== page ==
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Still improving, perfect never;
Bold faith and cheer,
SWEET Love, the shadow of thy parting wings
Sar-what is worse than blank despair; 'Tis that sick hope too weak for flying, That plays at fast and loose with care, And wastes a weary life in dying.
Though promise be a welcome guest,
Then now consent, this very hour,
The heart, whose will is from above,
She is not fair to outward view
As many maidens be,
Until she smil'd on me;
But now her looks are coy and cold,
To mine they ne'er reply,
I cease not to behold
ON A MOTHER AND THREE INFANTS.
FROM God they came, to God they went again ; No sin they knew, and knew but little pain : And here they lie, by their fond mother's side, Who lived to love and lose them, then she died.
LEONARD AND SUSAN.
They were a gentle pair, whose love began They knew not when—they knew not of a time When they loved not. In the mere sentient life Of unremember'd infancy, whose speech, Like secret love's, is only smiles and tears, The baby Leonard clapp'd his little hands, Leapt in his nurse's arms, and crow'd aloud When Susan was in sight, and utter'd sounds Most strange and strangely sweet, that nothing meant But merely joy, as in the green-wood tree The merry merle awakes his thrilling song, Soon as the cool breath of the vernal dawn Stirs the light leaflets on the motionless boughs. Mute as the shadow of a passing bird On glassy lake, the gentle Susan lay, Hush'd in her meek delight. A dimpled smile Curl'd round her tiny, rosy mouth, and seem'd To sink, as light, into her soft full eyes, – A quiet smile, that told of happiness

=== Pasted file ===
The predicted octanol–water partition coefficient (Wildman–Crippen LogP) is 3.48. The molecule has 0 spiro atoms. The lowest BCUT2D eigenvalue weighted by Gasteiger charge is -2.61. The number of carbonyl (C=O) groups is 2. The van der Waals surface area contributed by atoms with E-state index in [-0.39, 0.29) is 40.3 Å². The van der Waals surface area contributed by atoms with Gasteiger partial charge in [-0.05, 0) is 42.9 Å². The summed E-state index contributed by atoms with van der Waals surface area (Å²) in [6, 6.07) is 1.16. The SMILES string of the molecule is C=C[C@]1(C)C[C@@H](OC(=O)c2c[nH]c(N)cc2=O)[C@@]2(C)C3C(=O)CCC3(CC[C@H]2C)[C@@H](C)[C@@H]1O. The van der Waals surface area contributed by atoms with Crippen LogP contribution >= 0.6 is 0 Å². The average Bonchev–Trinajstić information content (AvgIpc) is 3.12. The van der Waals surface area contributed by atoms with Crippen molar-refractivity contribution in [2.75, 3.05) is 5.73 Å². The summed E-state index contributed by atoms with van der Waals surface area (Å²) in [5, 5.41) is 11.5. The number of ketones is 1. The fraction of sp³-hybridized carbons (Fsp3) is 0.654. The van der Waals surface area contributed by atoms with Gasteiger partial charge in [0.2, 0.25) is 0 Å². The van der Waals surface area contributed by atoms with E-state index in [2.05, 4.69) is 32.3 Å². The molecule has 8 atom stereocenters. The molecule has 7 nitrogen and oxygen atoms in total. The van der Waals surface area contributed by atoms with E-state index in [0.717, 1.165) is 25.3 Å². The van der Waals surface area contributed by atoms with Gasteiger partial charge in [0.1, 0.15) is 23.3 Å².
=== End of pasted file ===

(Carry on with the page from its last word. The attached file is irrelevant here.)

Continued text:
Her infant soul investing, as the bud
Born in one week, and in one font baptized On the same festal day—they grew together, And their first tottering steps were hand in hand, While the two fathers, in half-earnest sport, Betroth'd them to each other. Then 'twas sweet For mother's ears, to hear them lisp and try At the same words, each imitating each ; But Léonard was the babe of nimbler tongue, And Sister Susan’ was the first plain phrase His utterance master'd—by that dear kind name He call’d the maid, supplying so a place Which Nature had left void. An only child Of a proud mother and a high-born sire, Full soon he learn'd to mount a palfrey small, Of that dwarf race that prance unclaim'd and free O'er the bleak pastures of the Shetland Isles. And who may tell his glory or his pride When Susan, by her mother's arms upheld, Sat, glad though fearful, on the courser's rear, While he, exulting in his dauntless skill, Rein'd its short testy neck, and froward mouth, Taming its wilful movement to the pace That palfrey suits of wandering lady fair ? Bold were his looks, his speech was bold and shrill,